UK TV 2002- 2003
In ten parts, the award-winning David Attenborough (2002 Emmy winner for The Blue Planet: Seas of Life; The Life of Birds) introduces us to the most diverse group of animals ever to live on Earth, from the smallest - the two-inch pygmy shrew, to the largest - the blue whale; from the slowest - the sloth, to the swiftest - the cheetah; from the least attractive - the naked mole rat, to the most irresistible - a human baby. The Life of Mammals is the story of 4,000 species that have outlived the dinosaurs and conquered the farthest places on earth. With bodies kept warm by thick coats of fur and their developing young protected and nourished within their bodies, they have managed to colonize every part of the globe, dry or wet, hot or cold. Their adaptations for finding food have also had a profound effect on the way they move, socialize, mate and breed.
Television Premiere: November 20th, 2002
DVD Review: BBC / Warner - Region 1 - NTSC
|DVD Box Cover||
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|Distribution||BBC / Warner Home Video - Region 1 - NTSC|
|Runtime||Approx 49:00 / episode X 10 episodes|
Average Bitrate: 7.76 mb/s
NTSC 720x480 29.97 f/s
|Audio||English (Dolby Digital 2.0)|
the scenes featurettes
I can state with total assurance that BBC1's nature documentary series The Life of Mammals is the best of its kind ever produced (to date). It is certainly the definitive documentary on mammals, which, by the way, includes human beings - the most successful mammal. This Warner Region 1 DVD set, made in 2003 - a year after it first aired, has become the most watched set of DVDs in my household. Not only do my two young boys enjoy it, but I too am constantly learning and captivated by the detailed examination of whom we share this planet with. It is absolutely fascinating and totally riveting (check out its voted score on IMdb for further proof).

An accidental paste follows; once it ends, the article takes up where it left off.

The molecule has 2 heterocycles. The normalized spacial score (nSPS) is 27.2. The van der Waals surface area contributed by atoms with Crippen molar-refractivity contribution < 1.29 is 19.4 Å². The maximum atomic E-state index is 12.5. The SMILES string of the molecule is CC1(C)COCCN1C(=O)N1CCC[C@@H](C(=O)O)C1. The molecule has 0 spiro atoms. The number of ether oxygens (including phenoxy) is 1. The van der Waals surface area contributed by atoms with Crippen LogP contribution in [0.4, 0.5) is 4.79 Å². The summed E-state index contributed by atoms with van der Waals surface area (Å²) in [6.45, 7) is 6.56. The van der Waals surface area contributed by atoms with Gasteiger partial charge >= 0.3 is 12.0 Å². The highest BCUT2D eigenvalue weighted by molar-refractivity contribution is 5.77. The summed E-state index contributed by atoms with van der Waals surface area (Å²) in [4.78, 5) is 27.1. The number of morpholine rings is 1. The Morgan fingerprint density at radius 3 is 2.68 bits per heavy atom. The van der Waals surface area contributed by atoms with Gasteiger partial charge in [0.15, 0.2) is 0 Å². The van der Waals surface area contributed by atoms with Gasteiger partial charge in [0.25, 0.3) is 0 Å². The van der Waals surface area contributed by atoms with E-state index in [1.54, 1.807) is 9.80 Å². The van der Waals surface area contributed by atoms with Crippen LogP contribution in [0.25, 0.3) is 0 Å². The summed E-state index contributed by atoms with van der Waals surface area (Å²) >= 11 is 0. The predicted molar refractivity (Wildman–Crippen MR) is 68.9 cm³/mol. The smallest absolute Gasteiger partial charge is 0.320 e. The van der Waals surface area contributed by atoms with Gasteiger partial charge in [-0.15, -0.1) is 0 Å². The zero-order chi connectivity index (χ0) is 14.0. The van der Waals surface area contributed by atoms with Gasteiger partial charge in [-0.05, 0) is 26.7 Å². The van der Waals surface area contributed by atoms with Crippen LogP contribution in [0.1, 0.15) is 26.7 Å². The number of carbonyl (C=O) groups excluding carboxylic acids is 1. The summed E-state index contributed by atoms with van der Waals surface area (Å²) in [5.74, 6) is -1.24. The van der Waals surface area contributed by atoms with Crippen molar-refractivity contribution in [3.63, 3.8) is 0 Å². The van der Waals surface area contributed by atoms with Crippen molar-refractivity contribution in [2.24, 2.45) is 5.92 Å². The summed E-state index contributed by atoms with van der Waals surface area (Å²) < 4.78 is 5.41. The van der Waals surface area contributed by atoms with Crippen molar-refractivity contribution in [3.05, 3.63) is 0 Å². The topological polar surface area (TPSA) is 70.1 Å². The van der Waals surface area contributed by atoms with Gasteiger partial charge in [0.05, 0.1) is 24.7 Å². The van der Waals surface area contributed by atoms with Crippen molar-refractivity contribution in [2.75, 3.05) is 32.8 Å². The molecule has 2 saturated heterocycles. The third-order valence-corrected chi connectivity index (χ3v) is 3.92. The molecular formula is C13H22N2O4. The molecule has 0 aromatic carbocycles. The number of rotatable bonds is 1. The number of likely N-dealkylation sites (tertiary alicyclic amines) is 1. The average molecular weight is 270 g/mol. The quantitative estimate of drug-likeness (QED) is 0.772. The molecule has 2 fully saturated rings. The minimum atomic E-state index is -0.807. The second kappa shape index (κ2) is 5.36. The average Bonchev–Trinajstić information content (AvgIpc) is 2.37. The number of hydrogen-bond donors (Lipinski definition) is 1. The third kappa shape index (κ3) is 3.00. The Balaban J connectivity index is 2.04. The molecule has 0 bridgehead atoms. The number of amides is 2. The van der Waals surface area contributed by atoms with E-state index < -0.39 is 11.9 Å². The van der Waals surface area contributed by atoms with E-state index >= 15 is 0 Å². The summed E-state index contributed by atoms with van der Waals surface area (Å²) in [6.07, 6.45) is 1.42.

We are reviewing the entire 4 disc package, but the DVDs are available separately (see linked cover images above). Purchasing the complete set gives you savings of about $25 from buying individually.
There is only one DVD inferiority that I was able to isolate. The image has fine combing, but I was unclear whether this was due to digital filming (inherent in the source) or a non-progressive transfer. Regardless, it looks bright, sharp, clear with fabulous colors on my 43" plasma. I suspect the combing might rear its head if blown up to a large screen.
Each DVD has optional English subtitles and some extra features. These consist of featurettes (appearing to be supplemental material not put into the broadcast shows - most likely for time constraints), text page facts files, photo galleries and selections from the musical score.
Attenborough's narration and 'hosting' of the show from all over the globe with his gentle manner of disseminating the information presents a perfect juxtapose to the occasionally violent world of some of the conflicting mammals. He, quite often, gets right into the thick of the activity that he is discussing - from being hoisted to the top of the rainforest canopy to wading chest-deep in infested waters. I suspect the real heroes of this documentary though are the producers who diligently and painstakingly mapped out the evolution of this series to completion. This is one DVD set that I encourage everyone to have in their home - you will never regret owning it - I guarantee!
Sample DVD Menus